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Timberwolves’ Karl-Anthony Towns makes All-NBA third team

Opens door to massive contract extension

NBA: Minnesota Timberwolves at Memphis Grizzlies
Memphis Grizzlies forward Dillon Brooks (24) and Minnesota Timberwolves center Karl-Anthony Towns (32) battle for the ball on April 26 during the second half of game five of the first round for the 2022 NBA playoffs at FedExForum in Memphis.
Christine Tannous / USA TODAY Sports
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MINNEAPOLIS — Karl-Anthony Towns knows all that comes with winning. Disrespect, underestimation, it all dissipates in the wake of victories.

“Just gotta win,” he has said countless times in the past.

How true that has proven for the Timberwolves’ center.

Twice in his career, Towns has made the playoffs. In both seasons, Towns has made an All-NBA team.

His second such honor was announced Tuesday, when Towns was revealed as a member of the 2021-22 third-team, All-NBA. He finished as the third-team center, with two-time reigning MVP Nikola Jokic being first team, and Joel Embiid second.

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Towns finished with 38 second-team votes and 60 third-team votes, placing him far, far ahead of fellow centers Utah’s Rudy Gobert and Miami’s Bam Adebayo for the third-team spot.

And with this latest honor comes a massive expected payday. Towns is now eligible to ink a supermax, four-year extension worth $210.9 million this summer, which will build upon the two years remaining on his current deal.

While new president of basketball operations Tim Connelly, named to the position Monday, has yet to make public comments since taking over the team’s basketball decision making, it’s a near lock the Timberwolves will indeed put the offer in front of Towns, and he’s expected to sign it. Towns was asked about the expected extension immediately after Minnesota lost to Memphis in Game 6 of the first round of the Western Conference playoffs.

“I love this city. So obviously things will happen this summer, when they happen they happen. l’ve been here so long I don’t like making prophecies,” Towns said. “I’ll let it come if it comes. And if it comes, it comes, then we’ll deal with it when it comes. Just take every day, l’ve been here long enough to know that every day things can change, so just be happy with where everything is at right now.”

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And he certainly is happy with Minnesota and the franchise’s current state. After years of losing, the Timberwolves seem to be in a stable place, built to experience consistent success on the strength of Towns, Anthony Edwards and head coach Chris Finch.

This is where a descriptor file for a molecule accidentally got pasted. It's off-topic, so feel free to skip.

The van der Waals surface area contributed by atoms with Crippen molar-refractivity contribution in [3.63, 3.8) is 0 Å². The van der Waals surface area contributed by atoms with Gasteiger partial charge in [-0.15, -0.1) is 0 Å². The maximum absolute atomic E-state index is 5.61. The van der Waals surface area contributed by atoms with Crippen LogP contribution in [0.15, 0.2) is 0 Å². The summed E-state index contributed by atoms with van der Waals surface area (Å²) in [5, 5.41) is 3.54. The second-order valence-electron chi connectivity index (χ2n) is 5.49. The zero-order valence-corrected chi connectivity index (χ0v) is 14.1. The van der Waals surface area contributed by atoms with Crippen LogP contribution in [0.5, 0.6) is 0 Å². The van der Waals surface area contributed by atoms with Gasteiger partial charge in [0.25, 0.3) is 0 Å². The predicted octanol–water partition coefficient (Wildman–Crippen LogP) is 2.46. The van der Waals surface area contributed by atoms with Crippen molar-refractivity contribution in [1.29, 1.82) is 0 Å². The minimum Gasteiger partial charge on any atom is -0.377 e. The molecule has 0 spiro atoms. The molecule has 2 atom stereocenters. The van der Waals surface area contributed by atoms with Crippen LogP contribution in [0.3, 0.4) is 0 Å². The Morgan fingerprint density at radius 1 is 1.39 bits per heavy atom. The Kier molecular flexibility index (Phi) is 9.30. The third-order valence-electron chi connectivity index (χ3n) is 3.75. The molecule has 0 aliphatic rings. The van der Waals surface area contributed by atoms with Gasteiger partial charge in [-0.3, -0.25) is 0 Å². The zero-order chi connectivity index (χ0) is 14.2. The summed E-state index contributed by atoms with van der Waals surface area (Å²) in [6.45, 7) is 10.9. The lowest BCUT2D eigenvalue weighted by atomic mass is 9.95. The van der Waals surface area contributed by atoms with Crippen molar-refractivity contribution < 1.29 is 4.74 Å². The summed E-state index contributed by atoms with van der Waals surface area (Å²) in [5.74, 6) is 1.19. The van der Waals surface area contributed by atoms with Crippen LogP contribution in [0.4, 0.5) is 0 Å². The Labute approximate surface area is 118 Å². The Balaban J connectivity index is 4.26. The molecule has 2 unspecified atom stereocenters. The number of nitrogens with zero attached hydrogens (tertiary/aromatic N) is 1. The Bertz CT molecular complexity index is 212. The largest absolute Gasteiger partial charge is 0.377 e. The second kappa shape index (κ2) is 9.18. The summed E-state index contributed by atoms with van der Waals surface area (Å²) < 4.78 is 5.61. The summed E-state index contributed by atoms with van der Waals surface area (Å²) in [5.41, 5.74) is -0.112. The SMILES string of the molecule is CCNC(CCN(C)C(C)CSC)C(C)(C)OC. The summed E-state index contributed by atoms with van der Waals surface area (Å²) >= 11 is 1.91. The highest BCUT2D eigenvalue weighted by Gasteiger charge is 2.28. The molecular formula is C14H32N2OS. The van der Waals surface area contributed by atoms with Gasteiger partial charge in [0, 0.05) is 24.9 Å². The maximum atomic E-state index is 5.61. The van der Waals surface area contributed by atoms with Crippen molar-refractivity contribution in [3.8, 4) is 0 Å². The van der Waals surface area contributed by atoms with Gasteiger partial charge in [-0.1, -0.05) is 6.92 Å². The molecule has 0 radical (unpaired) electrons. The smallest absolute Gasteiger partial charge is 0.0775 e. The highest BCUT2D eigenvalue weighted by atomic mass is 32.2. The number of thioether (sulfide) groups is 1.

“Future is bright and the team and everyone is very excited about what next year could hold for us,” Towns said after the season ended. “I’m already in the mindset of, ‘I got to start getting ready for next year,’ because this ain’t the long offseason we’ve usually had. We got to get right.”

Towns had a big 2021-22 campaign off which to build. After a couple of seasons were somewhat derailed by injuries, illnesses and family tragedy, this season Towns looked like the center he was always on track to become.

He averaged 24.6 points — highlighted by a 60-point performance in San Antonio — and 9.8 rebounds this season, shooting 41 percent from 3-point range while serving as an important cog in Minnesota’s revamped, improved defense. The big man was asked to use his agility to play pick-and-roll defense out on the perimeter, a role in which he often excelled.

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Much was placed on Towns’ plate every single night. And more often than not, he delivered.

Towns was 10th in player efficiency rating among NBA players this season and value over replacement players, fourth in win shares and 14th in box plus-minus. Minnesota outscored its opponents by 5.3 points per 100 possessions when Towns was on the floor — the best mark on the team.

Patrick Beverley marveled at Towns’ professional approach and availability to play every day. That’s always been Towns’ calling card. He shows up and gives you his best. And, this season, his best was really, really good.

“What comes to mind is just his high-level consistency, you know and his efficiency. He was extremely efficient,” Finch said. “I thought his defense was excellent, as well, and I liked his leadership. We asked him to come into this season with (the thought) that the best way he can lead our team is with the best version of himself, which gives us a great chance to win every night, and something that people want to follow – some people want to follow. He made it all about winning this year, and he’s made it all about winning since I’ve been here, so he’s at that point where he’s still heading into his prime.”

Given that he just completed his seventh NBA season, it’s easy to forget Towns is just 26 years old. The best is yet to come — likely in the next four to five seasons to come. Those seasons will be spent in Minnesota, and Towns will be well compensated for his efforts in them. He deserves as much for helping put the Timberwolves back on the NBA map.

“I think that this is the beginning of something special,” Towns said. “I feel like for one of the first times in this franchise where a lot of pieces are falling into place. It doesn’t feel so scrambled. It doesn’t feel so random. But we’ll see.”

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